Group Activity 1
Preparation Group Activity1
Elements Summaries

Preparation Group Activity1 

Preparation Group Activity1

Elements Summaries 

Group1- Cobalt

Group2- Nickel

Group3- Beryllium

Group4- Gold

Group5- Silver

Group6- Chromium

Group7- Copper

Group8- Lead

Group9- Cadmium

Group10- Aluminum

Group11- Platinum

Group12- Molybdenum

Group13- Tin

Group14- Zinc

Group15- Mercury

Cobalt (Jeff Hair) 

Through minimal research I was able to find that the atomic number for Cobalt is 27. This means that there are 27 protons in the nucleus of this atom; and since the atomic weight of Cobalt is 58.933, there are 31 neutrons. The electron structure is as follows, [Ar]3d74s2. On average, Cobalt makes up .002% of the Earth's crust, however it is very spread out in its distribution. Until recently, Cobalt was mainly produced in African countries such as the Democratic Republic of Congo and Zambia. Now, Australia has begun to increase its production causing Africa to decrease its production by 50%. The annual production of Cobalt is right around 41,650 tons.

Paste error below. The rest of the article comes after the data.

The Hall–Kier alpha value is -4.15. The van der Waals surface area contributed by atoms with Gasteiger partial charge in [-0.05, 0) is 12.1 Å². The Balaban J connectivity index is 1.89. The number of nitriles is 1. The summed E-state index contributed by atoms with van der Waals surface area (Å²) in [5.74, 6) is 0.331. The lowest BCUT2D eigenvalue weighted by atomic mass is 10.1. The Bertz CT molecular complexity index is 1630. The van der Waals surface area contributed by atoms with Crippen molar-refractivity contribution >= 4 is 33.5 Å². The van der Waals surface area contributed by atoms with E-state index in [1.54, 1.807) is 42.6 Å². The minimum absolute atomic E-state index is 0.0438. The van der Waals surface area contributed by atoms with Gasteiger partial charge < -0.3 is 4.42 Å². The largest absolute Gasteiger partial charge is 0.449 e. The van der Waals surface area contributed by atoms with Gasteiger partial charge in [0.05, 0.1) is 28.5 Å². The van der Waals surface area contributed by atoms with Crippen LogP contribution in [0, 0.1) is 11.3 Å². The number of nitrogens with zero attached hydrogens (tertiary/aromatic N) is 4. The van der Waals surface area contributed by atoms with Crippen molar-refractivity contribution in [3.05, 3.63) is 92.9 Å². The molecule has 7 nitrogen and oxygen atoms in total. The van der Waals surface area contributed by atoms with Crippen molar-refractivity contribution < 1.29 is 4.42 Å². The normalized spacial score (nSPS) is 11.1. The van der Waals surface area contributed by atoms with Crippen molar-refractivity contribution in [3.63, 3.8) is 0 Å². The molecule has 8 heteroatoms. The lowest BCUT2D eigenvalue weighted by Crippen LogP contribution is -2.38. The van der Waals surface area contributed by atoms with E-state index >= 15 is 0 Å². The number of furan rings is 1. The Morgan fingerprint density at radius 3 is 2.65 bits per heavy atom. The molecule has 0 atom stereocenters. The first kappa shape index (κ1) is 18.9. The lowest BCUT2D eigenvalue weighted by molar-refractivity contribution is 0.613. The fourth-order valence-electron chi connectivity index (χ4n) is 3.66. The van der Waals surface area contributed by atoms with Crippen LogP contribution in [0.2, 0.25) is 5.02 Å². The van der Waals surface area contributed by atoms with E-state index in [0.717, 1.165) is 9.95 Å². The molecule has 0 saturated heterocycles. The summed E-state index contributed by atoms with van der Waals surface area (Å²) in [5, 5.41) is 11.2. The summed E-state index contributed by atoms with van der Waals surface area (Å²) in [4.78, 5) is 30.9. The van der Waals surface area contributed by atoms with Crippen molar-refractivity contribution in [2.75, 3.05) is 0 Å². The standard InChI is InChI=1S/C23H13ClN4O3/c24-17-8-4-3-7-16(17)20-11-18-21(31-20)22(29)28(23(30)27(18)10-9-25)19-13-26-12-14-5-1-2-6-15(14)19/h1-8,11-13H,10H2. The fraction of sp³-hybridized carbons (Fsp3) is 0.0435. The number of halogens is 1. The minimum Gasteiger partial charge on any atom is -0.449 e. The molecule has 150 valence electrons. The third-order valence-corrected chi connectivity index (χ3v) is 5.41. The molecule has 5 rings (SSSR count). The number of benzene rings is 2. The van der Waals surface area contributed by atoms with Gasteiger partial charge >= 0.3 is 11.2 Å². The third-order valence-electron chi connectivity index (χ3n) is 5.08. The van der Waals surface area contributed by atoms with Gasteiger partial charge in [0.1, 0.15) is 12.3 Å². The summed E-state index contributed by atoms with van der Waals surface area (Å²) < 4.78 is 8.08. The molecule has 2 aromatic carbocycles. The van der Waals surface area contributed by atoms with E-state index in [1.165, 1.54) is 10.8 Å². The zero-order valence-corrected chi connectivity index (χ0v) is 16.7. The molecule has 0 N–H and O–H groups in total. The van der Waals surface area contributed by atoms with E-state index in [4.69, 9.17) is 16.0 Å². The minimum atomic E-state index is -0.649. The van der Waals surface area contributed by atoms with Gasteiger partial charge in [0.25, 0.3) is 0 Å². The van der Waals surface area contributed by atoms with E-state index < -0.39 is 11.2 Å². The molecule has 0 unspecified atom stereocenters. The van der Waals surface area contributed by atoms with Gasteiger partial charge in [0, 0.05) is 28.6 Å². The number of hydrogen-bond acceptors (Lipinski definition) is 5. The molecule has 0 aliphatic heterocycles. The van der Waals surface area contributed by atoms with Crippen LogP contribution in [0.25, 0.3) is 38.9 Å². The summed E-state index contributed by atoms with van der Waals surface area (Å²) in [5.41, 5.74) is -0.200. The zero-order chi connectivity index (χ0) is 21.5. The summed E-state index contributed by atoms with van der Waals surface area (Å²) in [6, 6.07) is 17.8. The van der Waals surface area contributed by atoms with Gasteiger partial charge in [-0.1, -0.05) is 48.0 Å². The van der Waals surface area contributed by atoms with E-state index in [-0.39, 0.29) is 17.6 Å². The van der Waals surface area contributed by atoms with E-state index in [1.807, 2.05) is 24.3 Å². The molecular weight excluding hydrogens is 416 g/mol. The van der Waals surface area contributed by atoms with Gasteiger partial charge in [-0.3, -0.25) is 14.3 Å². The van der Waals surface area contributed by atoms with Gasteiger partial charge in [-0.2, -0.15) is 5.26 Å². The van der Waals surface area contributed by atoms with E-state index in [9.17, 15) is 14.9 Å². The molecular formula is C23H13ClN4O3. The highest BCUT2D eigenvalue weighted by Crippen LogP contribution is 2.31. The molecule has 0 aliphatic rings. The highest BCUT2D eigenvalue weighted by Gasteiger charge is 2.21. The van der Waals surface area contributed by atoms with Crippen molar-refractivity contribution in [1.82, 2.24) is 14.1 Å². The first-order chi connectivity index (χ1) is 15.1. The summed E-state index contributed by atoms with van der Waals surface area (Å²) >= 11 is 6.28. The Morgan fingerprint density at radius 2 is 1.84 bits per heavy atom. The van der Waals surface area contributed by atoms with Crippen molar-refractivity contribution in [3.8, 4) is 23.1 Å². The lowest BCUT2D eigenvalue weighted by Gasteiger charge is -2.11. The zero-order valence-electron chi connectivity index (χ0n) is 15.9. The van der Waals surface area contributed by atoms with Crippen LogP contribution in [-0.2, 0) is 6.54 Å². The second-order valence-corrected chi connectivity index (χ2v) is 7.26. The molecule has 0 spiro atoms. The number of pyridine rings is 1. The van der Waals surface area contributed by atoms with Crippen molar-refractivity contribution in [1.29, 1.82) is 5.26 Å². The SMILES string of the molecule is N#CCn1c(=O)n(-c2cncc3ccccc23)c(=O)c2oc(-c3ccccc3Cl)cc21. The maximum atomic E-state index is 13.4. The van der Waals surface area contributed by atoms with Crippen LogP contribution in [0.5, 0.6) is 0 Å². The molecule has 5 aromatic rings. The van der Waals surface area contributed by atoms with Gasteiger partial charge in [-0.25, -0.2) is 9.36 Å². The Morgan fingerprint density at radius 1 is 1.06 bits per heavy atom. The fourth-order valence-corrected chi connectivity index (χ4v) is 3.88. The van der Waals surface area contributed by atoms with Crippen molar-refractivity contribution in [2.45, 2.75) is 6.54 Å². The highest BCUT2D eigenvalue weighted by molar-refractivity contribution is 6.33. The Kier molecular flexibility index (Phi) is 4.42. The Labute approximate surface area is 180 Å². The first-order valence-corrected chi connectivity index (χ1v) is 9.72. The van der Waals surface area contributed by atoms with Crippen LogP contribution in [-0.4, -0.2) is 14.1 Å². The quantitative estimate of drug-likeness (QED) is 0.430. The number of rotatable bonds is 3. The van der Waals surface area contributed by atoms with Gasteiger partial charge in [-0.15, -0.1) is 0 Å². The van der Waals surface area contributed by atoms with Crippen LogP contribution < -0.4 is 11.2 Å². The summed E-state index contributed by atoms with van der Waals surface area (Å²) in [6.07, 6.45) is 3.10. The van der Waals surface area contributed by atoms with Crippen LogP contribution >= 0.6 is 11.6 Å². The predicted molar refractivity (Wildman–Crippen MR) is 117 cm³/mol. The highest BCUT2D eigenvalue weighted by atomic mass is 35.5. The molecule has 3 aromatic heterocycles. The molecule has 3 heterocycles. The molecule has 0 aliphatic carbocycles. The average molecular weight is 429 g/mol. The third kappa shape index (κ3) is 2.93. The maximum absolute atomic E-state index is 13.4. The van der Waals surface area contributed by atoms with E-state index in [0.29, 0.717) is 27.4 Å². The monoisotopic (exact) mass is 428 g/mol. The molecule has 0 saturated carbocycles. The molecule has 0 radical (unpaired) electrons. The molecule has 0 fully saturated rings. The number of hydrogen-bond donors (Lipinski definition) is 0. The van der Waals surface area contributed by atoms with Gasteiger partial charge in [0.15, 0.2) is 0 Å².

Cobalt is usually mined as a by-product of all the precious metal mining in South Africa. Although there are many locations that can be used to mine for Cobalt, it is not generally the target element. The United States doesn't take part in the mining or refining of this element, however there are locations in Canada where Cobalt is both mined and refined. The worldwide production of Cobalt is on an upward swing as of 1999 when a new refinery was opened in Morocco.

I was not able to find a conversion chart to know how many pounds are in a kilogram, but the highest grade Cobalt is $23/lb. and the lowest grade Cobalt is $21/lb. If I were able to control all production of the element, it would have massive effects on the world economy. If it is between $21 and $23 per lb. for all forms of Cobalt and on average 41,650 tons of Cobalt are produced each year, it is easy to see how large this market actually is. 41650*2000*21= $1,749,300,000/yr., thus Cobalt is an almost $2 billion per year industry for just the lowest grade.

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Nickel (Corrie Hannah)